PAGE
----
Context: Recently, a three-judge Bench of the Supreme Court of India said that setting up of special courts to expeditiously try sitting and former MPs and MLAs accused of various crimes, will serve public interest and reestablish public faith in the judiciary.

More on the news: 

  • The Bench was considering a report filed by a committee of the Madras High Court that raised reservations over the setting up of special courts to exclusively try legislators for various offences.
  • The committee report came in the face of a 2017 Supreme Court order authorising the Centre to set up 12 Special Courts to exclusively try criminal politicians.


Special courts 

Points in favour

Against (Madras HC committee)

  1. Huge pendency: There are more than 4000 cases pending against legislators across the country and out of this 2556 cases are pending  against sitting MPs and MLAs.
    1. In Bihar, 89% Assembly constituencies have three or more candidates who have declared criminal cases against themselves in their affidavits for the ongoing elections.
  2. Wide range of cases against legislators: Which include corruption, money laundering, damage to public property, defamation, cheating etc.
    1. Violation of Section 188 IPC: For wilful disobedience and obstruction of orders promulgated by public servants.
  1. Courts should be “offence-centric” and not “offender-centric”: For example, An MP/MLA, who commits an offence under POCSO Act can only be tried by a Special Court created under the POCSO Act and there cannot be another Special Court exclusively for trial of an MP/MLA.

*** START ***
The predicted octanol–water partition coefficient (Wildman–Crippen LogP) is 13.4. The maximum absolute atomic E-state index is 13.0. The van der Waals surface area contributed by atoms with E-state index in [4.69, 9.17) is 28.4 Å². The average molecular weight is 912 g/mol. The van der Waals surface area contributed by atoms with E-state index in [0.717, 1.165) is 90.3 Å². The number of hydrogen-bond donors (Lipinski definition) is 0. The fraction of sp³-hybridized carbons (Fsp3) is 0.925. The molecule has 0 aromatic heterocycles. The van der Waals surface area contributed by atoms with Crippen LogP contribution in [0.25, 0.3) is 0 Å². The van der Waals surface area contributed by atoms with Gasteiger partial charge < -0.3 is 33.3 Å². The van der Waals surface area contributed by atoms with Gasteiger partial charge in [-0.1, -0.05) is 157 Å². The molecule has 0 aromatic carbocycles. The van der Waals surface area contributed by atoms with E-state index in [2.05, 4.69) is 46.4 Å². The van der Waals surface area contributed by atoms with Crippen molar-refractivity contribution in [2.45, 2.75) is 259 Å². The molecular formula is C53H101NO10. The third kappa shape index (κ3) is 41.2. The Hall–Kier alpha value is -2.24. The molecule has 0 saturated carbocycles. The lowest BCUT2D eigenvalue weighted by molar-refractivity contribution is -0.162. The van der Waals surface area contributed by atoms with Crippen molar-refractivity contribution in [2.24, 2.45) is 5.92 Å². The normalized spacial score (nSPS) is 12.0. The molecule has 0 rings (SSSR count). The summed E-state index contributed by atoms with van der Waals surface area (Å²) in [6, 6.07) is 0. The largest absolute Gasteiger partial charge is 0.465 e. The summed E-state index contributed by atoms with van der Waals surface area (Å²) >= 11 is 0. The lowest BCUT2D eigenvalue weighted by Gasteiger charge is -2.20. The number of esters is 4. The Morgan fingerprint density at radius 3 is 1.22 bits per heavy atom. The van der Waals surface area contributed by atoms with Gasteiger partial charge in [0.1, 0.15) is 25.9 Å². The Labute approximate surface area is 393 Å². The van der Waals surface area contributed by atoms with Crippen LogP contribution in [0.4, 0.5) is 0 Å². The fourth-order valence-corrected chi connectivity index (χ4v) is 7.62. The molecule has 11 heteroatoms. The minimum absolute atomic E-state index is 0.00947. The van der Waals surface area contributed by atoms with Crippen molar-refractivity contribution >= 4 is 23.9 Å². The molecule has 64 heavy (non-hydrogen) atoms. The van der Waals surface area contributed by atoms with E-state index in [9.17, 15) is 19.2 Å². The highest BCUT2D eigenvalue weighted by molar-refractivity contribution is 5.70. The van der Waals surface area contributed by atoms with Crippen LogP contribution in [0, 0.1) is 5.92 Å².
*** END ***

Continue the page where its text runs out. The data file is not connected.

2. Special courts can only be constituted by a statute and not by executive or judicial fiats.
  3. The existing Court structure is robust and more than enough to deal with the cases involving MPs and MLAs.

Way ahead:

  • Amending Representation of People’s Act: To debar persons against whom cases of a heinous nature are pending from contesting elections.
  • Fast-track courts: Should decide the cases of tainted legislators quickly.
  • Greater transparency in campaign financing: The Election Commission of India (ECI) should have the power to audit the financial accounts of political parties.
  • Working of special courts has to be studied critically: Parameters such as the frequency and number of effective hearings and calculating the number of pending cases need to be developed.
    1. These are essential to check the growing number of special courts being established without definite purposes.

Hence, it is important to determine whether or not this special courts system is helpful in addressing the judicial backlog.

Special courts: They are established under a statute meant to address specific disputes falling within that statute.

Fast track courts: These were the result of recommendations made by the 11th Finance Commission to deal with the judicial backlog.

  • They were actualised though an executive scheme as opposed to a statute of the legislature in case of special courts.
  • Moreover these are meant to be set up by the State governments in consultation with the respective high courts.

Source: Indiafilings